If you ask anyone, they would tell you, August Pullman is not an ordinary kid. Yet despite his abnormalities, Auggie thinks that ordinary is exactly what he is. When, after years of homeschooling, his parents decide to enroll him in a local prep school at the start of his 5th grade year, Auggie, his parents, his sister, and most of all the students of his new school are going to learn just how extraordinary Auggie really is.
I don't even know where to start with this book. Yes, it is children's lit. Auggie is only 10, and this book is clearly written with a target audience of young middle schoolers in mind. It was an easy and straight forward read, but that doesn't mean it was simplistic at all. It definitely would appeal to adult readers as well, particularly those who enjoy young adult books.
Each section was told from alternating viewpoints, Auggie, his sister Via, his friends Jack and Summer, and a few several others, but never do we get an adult's impression. This method really worked in the book's favor. I don't think the message would have been nearly as powerful had we only heard Auggie's side of things. The only character we didn't hear from that I think could have really added to it is Julian. His thoughts would have just added a completely different dimension.
In addition to just being a well-written piece of literature, it really toyed with your emotions. Throughout the book I found myself laughing out loud, crying, angry, and everything in between. Auggie is a character that you can really root for. The other characters were also well-developed, and that's another place that I think the alternating viewpoints really worked to the book's advantage. By hearing the story in the words of the supporting cast, you got to know them too.
What I really loved though, was that this wasn't just a book about bullying. It was a book about friendship, growing up, acceptance - both of others and of yourself, and all the rest of the growing pains that you deal with in middle school. Some kids learn this better than others. And in fact that would be my one criticism of this book. I truly believe in the inherent goodness of people, but life isn't full of happy-endings, especially in middle school. While I am happy with how things ended up for Auggie, I can't help but feel that in real life, it wouldn't have been so overwhelming skewed in his favor as it was towards the end of the book. That's not just not realistic.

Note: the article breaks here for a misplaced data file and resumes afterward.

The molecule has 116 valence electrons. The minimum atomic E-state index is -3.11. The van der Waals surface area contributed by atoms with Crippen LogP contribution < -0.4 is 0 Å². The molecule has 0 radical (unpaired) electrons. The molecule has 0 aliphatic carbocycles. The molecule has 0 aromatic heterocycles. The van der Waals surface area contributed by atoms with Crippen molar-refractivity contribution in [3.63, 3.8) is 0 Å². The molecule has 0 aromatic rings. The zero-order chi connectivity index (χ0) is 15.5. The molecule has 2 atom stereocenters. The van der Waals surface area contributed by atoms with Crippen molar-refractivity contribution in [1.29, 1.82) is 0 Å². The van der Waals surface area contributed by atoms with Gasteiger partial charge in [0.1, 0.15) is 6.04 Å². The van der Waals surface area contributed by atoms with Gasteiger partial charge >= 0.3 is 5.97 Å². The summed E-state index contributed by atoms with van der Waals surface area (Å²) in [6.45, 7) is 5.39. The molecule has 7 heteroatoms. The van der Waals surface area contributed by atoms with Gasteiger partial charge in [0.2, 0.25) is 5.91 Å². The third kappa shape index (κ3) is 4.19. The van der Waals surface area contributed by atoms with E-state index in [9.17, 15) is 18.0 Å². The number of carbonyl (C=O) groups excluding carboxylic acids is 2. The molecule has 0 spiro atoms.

What I really enjoyed though, was finding out that my son's fifth grade class is reading this book in school right now. While I managed to read the whole thing in one afternoon, I know his class is going to be taking more time with it. But I could see how much he liked it too. He kept interrupting his homework, or dessert, or play to check and see where I was. I promised to hand over my library copy to him after I was done so he could catch up. I truly can't wait to discuss it with him. In fact I'd love to be there to hear his class discussions about it. I bet they'd be really interesting. This is one of those books that I can honestly see quickly becoming a must read in middle schools across the country and it deserves it. What a fantastic book and thoroughly enjoyable reading experience it was.